Hoof-to-Hoof Combat wasn’t a popular choice at this particular Hayburger. Maybe it was because the game takes some actual skill, unlike the very heavily and abusively used Pac-Mare machine next to it. Maybe it was because you couldn’t cream your friends in it, like the pegasus racing game Crosswind on its other side.

Didn’t matter. At least I didn’t have to loiter around waiting for foals to take a turn.

I slipped a bit into the slot.

The game booted up with its usual chorus of chiptune beats.

Choose your character!”

I always picked Wyldfire. She was six clicks to the right.

Wyldfire!” the cabinet confirmed.

The cutscene launched.

I skipped it.

Get ready!”

I whipped my tail and crouched down, ready to unleash my opening move.

Three! Two! One! Fight!”


“Wyldfire, huh?”

I made an utterly inequine sound, and my wings flared out at my sides as I did my best to hold my ground against the sudden presence on my left. “Some warning next time!” was all I managed to say to redeem myself.


I glanced to my left between punches. “Cheerilee?”

Cheerilee smiled guiltily. “I really need to stop sneaking up on you, don’t I?”

Duck, dodge, duck.

“It’s fine, I just—” quarter-circle-B and “—I just really get in the zone sometimes. Drop another pen?”

“Um… no,” Cheerilee said. “I’m just getting sick of—”

Critical hit!” the cabinet interjected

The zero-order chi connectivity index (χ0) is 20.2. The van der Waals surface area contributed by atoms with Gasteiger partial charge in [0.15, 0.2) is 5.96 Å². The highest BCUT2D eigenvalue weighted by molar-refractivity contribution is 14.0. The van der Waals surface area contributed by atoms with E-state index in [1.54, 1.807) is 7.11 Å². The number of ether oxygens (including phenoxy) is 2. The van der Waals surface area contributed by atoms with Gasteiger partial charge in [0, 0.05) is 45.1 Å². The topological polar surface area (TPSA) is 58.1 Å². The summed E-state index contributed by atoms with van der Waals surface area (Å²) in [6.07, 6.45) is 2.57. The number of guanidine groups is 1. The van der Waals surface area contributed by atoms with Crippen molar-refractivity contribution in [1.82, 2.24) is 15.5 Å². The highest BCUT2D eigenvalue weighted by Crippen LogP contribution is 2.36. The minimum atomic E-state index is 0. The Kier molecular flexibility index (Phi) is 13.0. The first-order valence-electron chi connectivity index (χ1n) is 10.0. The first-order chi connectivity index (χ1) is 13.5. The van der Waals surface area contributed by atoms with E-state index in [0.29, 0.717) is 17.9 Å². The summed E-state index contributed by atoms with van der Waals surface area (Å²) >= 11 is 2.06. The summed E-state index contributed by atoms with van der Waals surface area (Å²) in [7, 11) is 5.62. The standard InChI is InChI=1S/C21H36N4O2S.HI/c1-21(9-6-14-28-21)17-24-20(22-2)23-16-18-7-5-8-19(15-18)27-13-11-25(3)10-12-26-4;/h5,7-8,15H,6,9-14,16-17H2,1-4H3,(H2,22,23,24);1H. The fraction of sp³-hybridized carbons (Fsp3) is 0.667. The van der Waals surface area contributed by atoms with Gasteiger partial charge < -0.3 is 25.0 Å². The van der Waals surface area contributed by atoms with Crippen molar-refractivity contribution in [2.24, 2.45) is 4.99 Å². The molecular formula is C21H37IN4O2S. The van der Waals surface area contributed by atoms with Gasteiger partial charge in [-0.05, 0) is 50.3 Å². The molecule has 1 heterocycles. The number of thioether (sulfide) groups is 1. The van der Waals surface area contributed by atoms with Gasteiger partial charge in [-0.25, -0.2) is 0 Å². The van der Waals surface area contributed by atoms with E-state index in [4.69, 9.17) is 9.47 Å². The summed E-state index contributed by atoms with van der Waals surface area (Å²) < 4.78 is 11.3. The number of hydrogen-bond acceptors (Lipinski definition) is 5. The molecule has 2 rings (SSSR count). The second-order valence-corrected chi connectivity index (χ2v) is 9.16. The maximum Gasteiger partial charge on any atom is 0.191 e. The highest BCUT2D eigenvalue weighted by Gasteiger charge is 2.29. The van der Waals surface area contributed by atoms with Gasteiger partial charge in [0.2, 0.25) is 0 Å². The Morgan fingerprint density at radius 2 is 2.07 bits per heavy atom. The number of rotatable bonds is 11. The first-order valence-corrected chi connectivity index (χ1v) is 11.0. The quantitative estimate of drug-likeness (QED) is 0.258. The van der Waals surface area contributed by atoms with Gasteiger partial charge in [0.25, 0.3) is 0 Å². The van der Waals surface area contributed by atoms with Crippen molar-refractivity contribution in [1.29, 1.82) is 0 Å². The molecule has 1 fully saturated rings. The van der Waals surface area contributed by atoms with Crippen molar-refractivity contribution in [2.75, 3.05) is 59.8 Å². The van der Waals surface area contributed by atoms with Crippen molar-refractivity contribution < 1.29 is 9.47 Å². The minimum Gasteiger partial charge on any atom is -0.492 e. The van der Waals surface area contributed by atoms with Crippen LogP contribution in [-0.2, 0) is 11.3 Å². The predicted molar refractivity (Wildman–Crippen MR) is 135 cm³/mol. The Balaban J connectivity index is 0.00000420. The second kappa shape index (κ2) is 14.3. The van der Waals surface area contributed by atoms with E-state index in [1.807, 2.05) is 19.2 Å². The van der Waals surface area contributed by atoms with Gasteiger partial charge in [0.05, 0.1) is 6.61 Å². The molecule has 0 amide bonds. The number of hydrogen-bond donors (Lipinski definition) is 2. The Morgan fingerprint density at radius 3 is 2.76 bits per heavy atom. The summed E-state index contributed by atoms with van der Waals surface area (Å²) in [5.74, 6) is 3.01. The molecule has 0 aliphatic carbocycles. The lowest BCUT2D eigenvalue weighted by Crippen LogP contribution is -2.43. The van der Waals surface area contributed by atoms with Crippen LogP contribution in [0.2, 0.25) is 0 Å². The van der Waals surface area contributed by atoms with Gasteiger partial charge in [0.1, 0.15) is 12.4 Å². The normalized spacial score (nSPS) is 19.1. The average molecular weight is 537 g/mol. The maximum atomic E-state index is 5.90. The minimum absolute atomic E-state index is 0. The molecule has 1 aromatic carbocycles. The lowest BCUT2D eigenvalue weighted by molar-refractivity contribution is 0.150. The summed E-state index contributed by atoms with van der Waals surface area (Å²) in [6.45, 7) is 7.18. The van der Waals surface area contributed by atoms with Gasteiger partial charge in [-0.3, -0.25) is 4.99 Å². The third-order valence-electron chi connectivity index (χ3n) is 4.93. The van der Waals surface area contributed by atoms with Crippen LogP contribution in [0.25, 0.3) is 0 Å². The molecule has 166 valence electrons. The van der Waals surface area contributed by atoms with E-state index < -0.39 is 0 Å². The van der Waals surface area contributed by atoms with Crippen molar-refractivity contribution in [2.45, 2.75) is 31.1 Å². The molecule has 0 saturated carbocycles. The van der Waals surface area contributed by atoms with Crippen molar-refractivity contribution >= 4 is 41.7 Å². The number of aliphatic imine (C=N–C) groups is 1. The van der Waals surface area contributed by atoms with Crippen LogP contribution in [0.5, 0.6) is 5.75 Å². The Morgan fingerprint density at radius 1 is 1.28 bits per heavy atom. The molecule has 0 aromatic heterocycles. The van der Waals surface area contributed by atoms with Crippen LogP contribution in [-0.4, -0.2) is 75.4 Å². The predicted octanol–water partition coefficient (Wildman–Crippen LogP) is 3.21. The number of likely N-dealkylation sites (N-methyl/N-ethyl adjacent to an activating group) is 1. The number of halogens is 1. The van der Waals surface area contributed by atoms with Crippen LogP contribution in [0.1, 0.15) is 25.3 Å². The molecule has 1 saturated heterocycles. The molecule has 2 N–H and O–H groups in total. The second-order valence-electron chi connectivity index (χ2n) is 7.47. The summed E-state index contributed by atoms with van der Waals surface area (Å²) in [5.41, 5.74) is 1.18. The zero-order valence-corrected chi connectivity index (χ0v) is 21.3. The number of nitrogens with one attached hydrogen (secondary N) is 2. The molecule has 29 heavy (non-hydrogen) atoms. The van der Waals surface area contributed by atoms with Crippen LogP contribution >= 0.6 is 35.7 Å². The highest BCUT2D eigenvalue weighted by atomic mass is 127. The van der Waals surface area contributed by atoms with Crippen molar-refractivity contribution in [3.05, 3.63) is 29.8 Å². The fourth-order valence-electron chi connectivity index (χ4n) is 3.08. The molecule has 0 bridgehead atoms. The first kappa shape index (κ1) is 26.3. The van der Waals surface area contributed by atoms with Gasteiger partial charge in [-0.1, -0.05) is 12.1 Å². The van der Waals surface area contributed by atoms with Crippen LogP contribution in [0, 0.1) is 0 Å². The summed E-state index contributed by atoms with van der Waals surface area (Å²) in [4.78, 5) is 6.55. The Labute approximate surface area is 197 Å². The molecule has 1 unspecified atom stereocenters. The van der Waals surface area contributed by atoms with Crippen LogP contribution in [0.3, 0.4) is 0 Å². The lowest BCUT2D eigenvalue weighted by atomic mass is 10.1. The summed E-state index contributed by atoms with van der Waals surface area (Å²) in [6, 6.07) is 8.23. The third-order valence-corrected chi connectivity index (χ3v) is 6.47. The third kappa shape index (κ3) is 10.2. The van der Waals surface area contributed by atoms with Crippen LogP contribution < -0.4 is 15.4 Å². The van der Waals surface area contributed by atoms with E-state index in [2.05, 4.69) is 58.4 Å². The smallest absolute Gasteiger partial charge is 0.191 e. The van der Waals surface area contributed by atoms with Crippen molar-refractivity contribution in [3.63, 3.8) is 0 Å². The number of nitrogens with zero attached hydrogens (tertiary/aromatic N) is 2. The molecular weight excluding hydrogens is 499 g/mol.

“—these essays,” she finished. “I figured I could come watch you play for a bit.”

I spared another glance her way. To my surprise, she seemed sincere. “Uh…” What was I supposed to say to that? “Okay. Sure.”

“You play as Wyldfire?” she asked again.

She was so polite.

“Yeah,” I replied. “I always have.”

“Why’s that?” she asked.

Why did I always play as her?

No one had really asked me before.

Why was she asking me?

“Well, I…” Dodge, dodge, punch. “When I was a kid, I picked her ‘cause she looked like me.”

Cheerilee giggled at that.

“Or. I guess she looked like how I wanted to look,” I said, noting the mohawk. “How do you know who Wyldfire is?”

“What, the schoolmarm can’t have hobbies?” she snarked back at me.

“N-no! I just meant—” What did I mean? “Well, do you play?”

Cheerilee shrugged. “Enough to know who Wyldfire is.”

“Cool,” I replied. Was that the only word I knew? “Did you, uh… wanna take a spin after me?”

Cheerilee made a weird sound. “Oh, I… I think I’m okay,” she said. “I should really keep working on this grading. As much as it’s killing me.”

I glanced at her again. “Yeah. I hear that. I hate grading.”


I snickered.

It was kinda funny to see her so exasperated.

“It’s so hard not to sound like a monster!” Cheerilee sighed and fell into the side of the machine. “I want my students to get better, but they’re not exactly at the age where they can take criticism and be constructive. I just have to praise them for the good and hope they eventually drop the bad.”

That sounded really smart.

Duck, duck, dodge.

"Yeah, I…" Quarter-circle-B. "I hear ya!"